November 11, 2011
In a breakthrough that could aid spies, keepers of medical records, and parents who want to prevent their kids from “sexting,” a team of Virginia Tech researchers has created software to remotely put smart phones under lockdown. The phones are given permission to access sensitive data while in a particular room, but when the devices leave the room, the data is completely wiped.
Jules White demonstrates how, using a laptop, he can put smart phones under lockdown with new software that "puts physical boundaries around information in cyberspace."
“This level of complexity and security, nobody else has,” says Jules White, assistant professor in the Department of Electrical and Computer Engineering. “There are commercial products that do limited versions of these things, but nothing that allows for automating wiping and complete control of settings and apps on smart phones and tablets.”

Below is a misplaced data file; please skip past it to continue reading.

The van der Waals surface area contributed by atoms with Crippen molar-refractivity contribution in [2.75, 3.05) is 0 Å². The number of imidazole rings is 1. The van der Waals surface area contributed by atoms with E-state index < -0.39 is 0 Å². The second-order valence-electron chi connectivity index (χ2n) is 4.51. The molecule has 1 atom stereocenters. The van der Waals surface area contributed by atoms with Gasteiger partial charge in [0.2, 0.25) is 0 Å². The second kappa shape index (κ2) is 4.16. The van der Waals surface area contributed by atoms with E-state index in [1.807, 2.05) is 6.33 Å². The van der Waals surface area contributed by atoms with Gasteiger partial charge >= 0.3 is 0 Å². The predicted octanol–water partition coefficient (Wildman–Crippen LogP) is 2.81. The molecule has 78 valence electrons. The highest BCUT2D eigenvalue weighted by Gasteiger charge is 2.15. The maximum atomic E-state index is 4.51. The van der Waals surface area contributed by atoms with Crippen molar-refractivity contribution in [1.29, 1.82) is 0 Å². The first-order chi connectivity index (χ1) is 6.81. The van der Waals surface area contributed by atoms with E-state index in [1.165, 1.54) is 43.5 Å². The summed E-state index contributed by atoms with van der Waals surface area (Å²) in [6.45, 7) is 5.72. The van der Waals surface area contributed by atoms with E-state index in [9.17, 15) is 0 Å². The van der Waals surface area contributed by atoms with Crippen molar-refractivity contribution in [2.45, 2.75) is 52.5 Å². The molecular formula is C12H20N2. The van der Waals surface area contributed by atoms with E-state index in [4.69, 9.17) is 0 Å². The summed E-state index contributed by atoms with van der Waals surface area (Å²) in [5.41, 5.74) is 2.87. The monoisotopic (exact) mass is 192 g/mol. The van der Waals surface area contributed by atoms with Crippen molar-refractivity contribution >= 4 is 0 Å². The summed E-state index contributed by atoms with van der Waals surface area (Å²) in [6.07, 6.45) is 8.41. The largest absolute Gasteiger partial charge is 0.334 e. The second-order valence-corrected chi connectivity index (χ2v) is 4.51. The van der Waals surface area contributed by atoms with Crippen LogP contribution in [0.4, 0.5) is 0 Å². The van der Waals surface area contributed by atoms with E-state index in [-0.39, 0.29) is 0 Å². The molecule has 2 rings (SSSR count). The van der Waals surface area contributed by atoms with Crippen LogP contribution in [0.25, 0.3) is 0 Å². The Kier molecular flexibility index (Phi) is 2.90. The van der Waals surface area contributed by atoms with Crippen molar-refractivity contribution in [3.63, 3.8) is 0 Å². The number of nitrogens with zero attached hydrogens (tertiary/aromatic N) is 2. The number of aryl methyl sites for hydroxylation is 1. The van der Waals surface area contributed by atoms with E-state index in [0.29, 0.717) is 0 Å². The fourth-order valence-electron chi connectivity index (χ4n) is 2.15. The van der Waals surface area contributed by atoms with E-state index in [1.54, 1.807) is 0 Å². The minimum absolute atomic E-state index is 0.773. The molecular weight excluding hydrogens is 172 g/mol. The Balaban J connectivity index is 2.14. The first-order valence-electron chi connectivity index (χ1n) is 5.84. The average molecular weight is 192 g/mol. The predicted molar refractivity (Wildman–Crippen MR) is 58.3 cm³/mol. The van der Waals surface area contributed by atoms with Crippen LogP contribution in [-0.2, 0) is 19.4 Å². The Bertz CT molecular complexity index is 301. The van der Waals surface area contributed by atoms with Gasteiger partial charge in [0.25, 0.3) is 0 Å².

The software also enables central control of phone features such as preventing a smart phone’s camera or email from working.
Prof. White and his team, in research underwritten by Virginia Tech Applied Research Corporation, modified Google’s Android operating system to create the security features.
The team recently demonstrated the software for an inside-the-beltway group, Virginia Tech Intelligence and Defense Executive Alumni, or VT IDEA, composed of Virginia Tech alums who are interested in research that may benefit intelligence and military agencies.
This story can be found on the Virginia Tech News website.